1979 年 19 巻 3 号 p. 121-122
The primary reaction in Ca-regulation of activity of skeletal muscle is the reception of the Ca2+ ion by troponin, followed by activation of thin filament. The calciumreceptive site of troponin lies in one of its subunis, TN-C. When muscle is relaxed at concentrations of Ca2+ ion less than 10-7M, TN-C is devoid of calcium ion and the activity of thin filament is suppressed by the action of TN-I, another subunit of troponin. Thus the function of TN-C is, by sensing the signal of calcium ion, to release the activity of thin filament from suppression exerted by TN-I. This is the essential pattern of the Ca-regulation, which has been revealed since the discovery of troponin by Ebashi and his colleagues. A large body of experimental results and discussions on this subject was presented at the Cold Spring Harbor Symposium on Quantitative Biology held in 1972. At the time of finding troponin, Ebashi postulated the occurrence of a Ca-induced conformation change of thin filament underlyling the activation of thin filament, which prompted research on the detailed structure and function of contractile elements and on the dynamics of their coupled functioning. In this special issue, several topics are chosen from works presented since the '72 CSH Symposium which indicate the present status of the field. Included are the following articles:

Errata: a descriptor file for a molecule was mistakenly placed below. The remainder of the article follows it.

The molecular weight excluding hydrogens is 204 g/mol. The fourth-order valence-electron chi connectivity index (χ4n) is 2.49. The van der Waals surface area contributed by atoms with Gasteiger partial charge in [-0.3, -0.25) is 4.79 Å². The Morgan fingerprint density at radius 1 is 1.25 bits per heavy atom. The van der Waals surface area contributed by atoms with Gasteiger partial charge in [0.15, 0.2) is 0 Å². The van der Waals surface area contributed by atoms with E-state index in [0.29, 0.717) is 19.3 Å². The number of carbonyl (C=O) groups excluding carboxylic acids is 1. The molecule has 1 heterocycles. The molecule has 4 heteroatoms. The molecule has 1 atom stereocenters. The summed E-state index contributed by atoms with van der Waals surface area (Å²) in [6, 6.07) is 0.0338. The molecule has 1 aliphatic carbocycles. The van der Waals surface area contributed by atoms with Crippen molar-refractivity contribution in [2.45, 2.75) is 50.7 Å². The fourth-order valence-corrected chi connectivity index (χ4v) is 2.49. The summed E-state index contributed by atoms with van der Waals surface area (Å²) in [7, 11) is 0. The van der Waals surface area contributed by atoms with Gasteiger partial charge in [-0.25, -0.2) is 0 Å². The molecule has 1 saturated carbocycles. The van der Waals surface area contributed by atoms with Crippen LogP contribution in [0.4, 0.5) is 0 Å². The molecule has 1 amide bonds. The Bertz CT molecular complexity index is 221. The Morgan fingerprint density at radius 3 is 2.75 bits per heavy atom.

(1) KITAZAWA, T. (Department of Pharmacology, Faculty of Medicine, Tohoku University) The role and movement of calcium ion in the cycle of contraction-relaxation of muscle.
(2) WAKABAYASHI, T. (Department of Physics, Faculty of Science, University of Tokyo) On the quarternary structure of thin filament of muscle.
(3) MIHASHI, K. and MIKI, M. (Department of Physics, Faculty of Science, Nagoya University)
Conformation change of thin filament of skeletal muscle studied with fluorescence spectroscopy.
(4) UENO, H. and OOI, T.* (Department of Physics, Faculty of Science, Nagoya University and *Institute of Chemical Research, Kyoto University)Structure of regulatory proteins; Mode of binding of tropomyosin and troponin.
(5) IIDA, S. (Department of Physics, Faculty of Science, Nagoya University) Binding of calcium ion to troponin.
(6) IIO, T. (Department of Physics, Faculty of Science, Nagoya University) Kinetic molecular mechanism of conformation change of troponin-C.
(7) YAZAWA, M. and YOSHIDA, M. (Department of Cheminstry, Faculty of Science, University of Hokkaido)
Myosin-linked regulation of muscle contraction.